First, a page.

Willard Libby (1908-1980) was a University of Chicago professor and physical chemist who proposed carbon dating in the late 1940s and authored a book entitled Radiocarbon Dating (1952). This work became a favorite of promoters of evolution and an Old Earth, despite limitations and a disprovable assumption (see below), and Libby was heralded as a hero on the cover of Time magazine and granted these honors:
- the Chandler Medal of Columbia University, recognizing outstanding achievement in chemistry (1954)
- the American Chemical Society Award for Nuclear Applications in Chemistry (1956)
- the Elliott Cresson Medal of the Franklin Institute (1957)
- the American Chemical Society's Willard Gibbs Medal Award (1958)
- the Albert Einstein Medal Award (1959);
- the Nobel Prize in Chemistry (1960);
- named a member of the Editorial Board of the Proceedings of the National Academy of Sciences (1960); and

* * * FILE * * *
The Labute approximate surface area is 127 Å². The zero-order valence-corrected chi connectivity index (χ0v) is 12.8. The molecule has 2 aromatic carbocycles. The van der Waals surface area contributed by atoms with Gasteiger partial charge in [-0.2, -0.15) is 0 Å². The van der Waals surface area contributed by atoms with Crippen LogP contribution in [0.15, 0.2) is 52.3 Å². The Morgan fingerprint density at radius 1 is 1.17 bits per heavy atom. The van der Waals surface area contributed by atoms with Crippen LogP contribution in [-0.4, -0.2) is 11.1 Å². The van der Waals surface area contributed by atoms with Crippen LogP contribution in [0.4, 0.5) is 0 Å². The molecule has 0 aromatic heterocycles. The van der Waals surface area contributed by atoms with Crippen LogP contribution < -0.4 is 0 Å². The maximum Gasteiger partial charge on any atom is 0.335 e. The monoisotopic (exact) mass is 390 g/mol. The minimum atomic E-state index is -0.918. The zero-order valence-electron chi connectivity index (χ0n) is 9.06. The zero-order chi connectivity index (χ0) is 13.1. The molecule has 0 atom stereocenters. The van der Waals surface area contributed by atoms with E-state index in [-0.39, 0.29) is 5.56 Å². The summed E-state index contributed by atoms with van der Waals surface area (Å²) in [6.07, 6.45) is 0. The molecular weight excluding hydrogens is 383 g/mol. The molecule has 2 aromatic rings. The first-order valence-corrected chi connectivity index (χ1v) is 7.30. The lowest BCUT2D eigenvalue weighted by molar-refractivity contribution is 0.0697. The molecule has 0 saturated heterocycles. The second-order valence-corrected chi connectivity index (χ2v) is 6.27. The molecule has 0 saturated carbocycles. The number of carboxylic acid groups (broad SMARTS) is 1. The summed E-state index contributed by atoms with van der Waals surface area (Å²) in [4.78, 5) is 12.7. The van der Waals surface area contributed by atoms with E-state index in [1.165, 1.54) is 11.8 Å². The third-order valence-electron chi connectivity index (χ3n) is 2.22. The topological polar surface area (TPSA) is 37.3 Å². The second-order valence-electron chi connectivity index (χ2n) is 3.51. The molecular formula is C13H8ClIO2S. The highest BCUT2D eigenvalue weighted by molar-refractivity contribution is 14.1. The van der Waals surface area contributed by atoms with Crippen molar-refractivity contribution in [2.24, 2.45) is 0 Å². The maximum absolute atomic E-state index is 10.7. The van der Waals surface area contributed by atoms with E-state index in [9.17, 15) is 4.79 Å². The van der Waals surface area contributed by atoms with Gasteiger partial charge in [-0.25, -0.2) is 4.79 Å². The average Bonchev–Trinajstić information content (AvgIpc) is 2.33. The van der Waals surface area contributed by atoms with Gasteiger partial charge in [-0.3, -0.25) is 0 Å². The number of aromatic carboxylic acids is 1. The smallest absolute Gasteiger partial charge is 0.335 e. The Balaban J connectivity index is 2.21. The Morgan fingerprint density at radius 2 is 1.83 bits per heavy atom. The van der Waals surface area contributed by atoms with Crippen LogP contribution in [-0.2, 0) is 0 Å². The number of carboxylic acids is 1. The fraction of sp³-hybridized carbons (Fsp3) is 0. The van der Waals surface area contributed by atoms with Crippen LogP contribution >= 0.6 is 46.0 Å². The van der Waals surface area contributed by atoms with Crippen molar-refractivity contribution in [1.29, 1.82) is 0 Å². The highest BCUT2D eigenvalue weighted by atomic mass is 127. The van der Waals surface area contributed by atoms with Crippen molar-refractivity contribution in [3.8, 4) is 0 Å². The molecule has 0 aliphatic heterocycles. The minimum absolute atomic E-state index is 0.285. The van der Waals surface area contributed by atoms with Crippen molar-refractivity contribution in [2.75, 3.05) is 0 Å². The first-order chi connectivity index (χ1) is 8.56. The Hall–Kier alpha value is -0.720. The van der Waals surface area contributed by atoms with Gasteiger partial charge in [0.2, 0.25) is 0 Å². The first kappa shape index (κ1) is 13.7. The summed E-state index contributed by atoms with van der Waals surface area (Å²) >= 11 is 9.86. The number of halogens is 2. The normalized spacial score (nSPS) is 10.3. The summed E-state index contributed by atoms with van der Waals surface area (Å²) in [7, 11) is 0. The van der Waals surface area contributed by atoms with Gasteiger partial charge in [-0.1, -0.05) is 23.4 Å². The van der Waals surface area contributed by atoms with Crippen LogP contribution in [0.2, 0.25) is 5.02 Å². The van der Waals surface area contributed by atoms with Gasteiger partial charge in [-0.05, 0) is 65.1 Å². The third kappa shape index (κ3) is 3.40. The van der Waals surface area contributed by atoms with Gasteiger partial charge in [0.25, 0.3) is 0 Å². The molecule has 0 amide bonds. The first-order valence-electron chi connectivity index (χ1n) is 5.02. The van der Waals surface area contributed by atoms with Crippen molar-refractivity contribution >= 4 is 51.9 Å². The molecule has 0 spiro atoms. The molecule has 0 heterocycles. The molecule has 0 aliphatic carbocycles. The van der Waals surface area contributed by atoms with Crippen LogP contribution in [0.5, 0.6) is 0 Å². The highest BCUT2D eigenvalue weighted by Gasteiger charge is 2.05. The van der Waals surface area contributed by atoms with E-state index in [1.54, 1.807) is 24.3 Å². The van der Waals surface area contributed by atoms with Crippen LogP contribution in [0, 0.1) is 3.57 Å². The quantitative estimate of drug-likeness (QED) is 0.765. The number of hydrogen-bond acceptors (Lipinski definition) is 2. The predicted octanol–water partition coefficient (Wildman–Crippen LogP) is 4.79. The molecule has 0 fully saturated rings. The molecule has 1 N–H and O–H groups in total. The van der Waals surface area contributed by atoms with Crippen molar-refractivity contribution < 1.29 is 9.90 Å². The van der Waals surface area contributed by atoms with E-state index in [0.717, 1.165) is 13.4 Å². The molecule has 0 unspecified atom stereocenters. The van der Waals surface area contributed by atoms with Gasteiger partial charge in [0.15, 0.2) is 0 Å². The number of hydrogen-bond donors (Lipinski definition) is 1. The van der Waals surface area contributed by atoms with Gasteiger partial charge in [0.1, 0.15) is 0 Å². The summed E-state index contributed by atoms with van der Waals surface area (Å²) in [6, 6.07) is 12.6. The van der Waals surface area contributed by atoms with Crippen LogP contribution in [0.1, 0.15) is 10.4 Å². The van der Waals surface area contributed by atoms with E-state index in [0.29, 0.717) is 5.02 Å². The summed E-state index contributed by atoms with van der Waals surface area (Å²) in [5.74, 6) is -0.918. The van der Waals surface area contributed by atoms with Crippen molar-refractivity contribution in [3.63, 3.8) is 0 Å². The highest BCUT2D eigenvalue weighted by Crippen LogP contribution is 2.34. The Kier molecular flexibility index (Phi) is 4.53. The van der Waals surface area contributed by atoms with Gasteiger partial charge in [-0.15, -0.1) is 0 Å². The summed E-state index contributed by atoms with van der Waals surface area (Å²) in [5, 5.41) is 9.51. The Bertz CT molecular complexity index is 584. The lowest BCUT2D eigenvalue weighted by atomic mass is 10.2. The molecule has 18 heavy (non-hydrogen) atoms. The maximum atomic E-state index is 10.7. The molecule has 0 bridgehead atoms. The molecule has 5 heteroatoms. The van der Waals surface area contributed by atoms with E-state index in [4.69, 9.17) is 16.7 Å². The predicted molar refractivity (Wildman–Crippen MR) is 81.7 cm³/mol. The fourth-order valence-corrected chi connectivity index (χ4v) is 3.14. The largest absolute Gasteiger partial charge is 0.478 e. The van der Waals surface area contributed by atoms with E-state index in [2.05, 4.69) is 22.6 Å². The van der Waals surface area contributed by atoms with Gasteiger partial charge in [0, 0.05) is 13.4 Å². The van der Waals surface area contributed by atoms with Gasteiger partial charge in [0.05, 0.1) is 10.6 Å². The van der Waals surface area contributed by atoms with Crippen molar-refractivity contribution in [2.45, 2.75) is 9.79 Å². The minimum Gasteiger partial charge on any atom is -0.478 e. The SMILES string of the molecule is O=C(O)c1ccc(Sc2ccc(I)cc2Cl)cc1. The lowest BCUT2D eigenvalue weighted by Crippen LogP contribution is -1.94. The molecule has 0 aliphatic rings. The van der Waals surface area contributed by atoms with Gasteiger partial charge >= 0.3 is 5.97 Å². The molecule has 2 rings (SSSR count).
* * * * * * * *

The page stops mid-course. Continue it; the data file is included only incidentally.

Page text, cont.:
- member of the Editorial Board of Science (1962)
The disprovable assumption on which carbon-14 dating was stated by Professor Libby in his book:
- If the cosmic radiation has remained at its present intensity for 20,000 or 30,000 years, and if the carbon reservoir has not changed appreciably in this time, then there exists at the present time a complete balance between the rate of disintegration of radiocarbon atoms and the rate of assimilation of new radiocarbon atoms for all material in the life-cycle.
In fact, even though it would take only about 30,000 years to reach the assumed equilibrium, the present Earth has not yet reached that level, which suggests that Earth is less than 30,000 years old:
- The Specific Production Rate (SPR) of C-14 is known to be 18.8 atoms per gram of total carbon per minute. The Specific Decay Rate (SDR) is known to be only 16.1 disintegrations per gram per minute.
- W. Libby, Radiocarbon Dating (Univ. of Chicago Press: 1952).